For two whole days Linz is the center of gravity for the nascent world of 3D printing in metal.
At the second Metal Additive Manufacturing Conference (MAMC) on November 24 and 25, 2016 scientists, developers, and manufacturers all meet at the voestalpine Stahlwelt to discuss the rapid advances in the new discipline of metal production since the first MAMC two years ago. They report on the challenges currently faced when manufacturing components using metal powder.
It is a high-profile conference community of more than 220 participants from 23 nations that host Franz Rotter gets to greet at the opening of the Metal Additive Manufacturing Conference 2016 in the well-filled voestalpine visitor center on Thursday morning, November 24. They include scientists from the Beijing Institute of Technology, the German Fraunhofer Institute for Laser Technology, the Vrije Universiteit Brussel, and from many other colleges and universities, as well as representatives from companies and organizations including Airbus, the German Aerospace Center (DLR), and the European Space Agency (ESA). It is not only the auditorium on the lower floor of the voestalpine Stahlwelt which is packed; the program of events includes no less than 35 lectures and presentations.
"We have a clear strategic focus on metal additive manufacturing."
Rotter’s role as host today is a double one: he is President of ASMET, the Austrian Society for Metallurgy and Materials, which is hosting the event, and Head of the Special Steel Division at the conference partner voestalpine. In his second role Rotter stresses: “voestalpine is determined to be one of the leaders in these new technologies. We have a clear strategic focus on metal additive manufacturing.” This is another important step for this global leading technology and capital goods group.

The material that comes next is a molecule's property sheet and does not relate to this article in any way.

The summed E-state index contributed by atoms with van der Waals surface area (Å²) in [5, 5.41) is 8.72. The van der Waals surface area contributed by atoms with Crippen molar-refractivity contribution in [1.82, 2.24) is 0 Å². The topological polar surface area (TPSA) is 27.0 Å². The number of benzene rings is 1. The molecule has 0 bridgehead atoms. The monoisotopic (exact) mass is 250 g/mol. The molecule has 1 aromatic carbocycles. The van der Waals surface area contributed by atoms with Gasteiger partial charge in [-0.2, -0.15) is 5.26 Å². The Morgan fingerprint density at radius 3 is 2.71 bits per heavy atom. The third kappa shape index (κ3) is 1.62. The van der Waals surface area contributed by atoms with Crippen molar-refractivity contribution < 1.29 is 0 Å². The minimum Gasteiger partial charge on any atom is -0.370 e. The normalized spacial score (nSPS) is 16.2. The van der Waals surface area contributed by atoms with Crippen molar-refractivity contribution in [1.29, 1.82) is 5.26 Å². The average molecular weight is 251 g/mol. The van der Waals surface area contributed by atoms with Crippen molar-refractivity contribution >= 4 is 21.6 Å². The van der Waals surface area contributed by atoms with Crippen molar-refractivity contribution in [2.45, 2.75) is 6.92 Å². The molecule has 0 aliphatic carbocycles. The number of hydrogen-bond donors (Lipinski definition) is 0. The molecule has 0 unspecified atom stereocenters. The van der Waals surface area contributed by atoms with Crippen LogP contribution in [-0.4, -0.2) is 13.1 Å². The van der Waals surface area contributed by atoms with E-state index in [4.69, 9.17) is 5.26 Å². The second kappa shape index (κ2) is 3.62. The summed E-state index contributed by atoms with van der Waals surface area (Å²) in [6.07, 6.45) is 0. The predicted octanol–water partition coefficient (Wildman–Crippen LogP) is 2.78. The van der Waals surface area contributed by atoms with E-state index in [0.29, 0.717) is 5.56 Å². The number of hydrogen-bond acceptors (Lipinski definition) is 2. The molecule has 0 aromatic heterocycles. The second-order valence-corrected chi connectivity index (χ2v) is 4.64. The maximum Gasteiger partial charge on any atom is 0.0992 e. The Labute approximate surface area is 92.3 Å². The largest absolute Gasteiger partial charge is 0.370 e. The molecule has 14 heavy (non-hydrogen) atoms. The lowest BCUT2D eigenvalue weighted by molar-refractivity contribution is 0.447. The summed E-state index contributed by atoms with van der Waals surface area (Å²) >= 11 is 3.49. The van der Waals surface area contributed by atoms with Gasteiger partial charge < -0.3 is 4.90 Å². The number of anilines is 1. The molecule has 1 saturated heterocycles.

The raw materials: know-how and metal powder
It was not earlier than in mid-September that the Group pooled its research and development work in this field at the newly opened voestalpine Additive Manufacturing Center in Düsseldorf. Franz Rotter: “Our attention here is particularly focused on tool construction, one of our traditional areas of expertise.” With Austrian company Böhler Edelstahl GmbH and Swedish Uddeholms AB, two voestalpine Group subsidiaries ensure that metal powder is available for 3D printing in a variety of compositions. This provides voestalpine with an in-house source of the most important raw materials: know-how and powder.
New business logics on the horizont
The MAMC is a must-attend event for the specialists from Böhler, Uddeholm, and the voestalpine Additive Manufacturing Center, and they also play an active role in organizing the program of lectures and presentations. In addition to many material and process details, the program also considers the future market perspectives for additive manufacturing.
"What we are working on in Düsseldorf plays a major role for our Group worldwide, from America to Taiwan. Innovative business logics will emerge in this field over the coming years. "
Even at the beginning of conference it is already clear that this new technology has the potential to re-forge the metal industry value chain in future.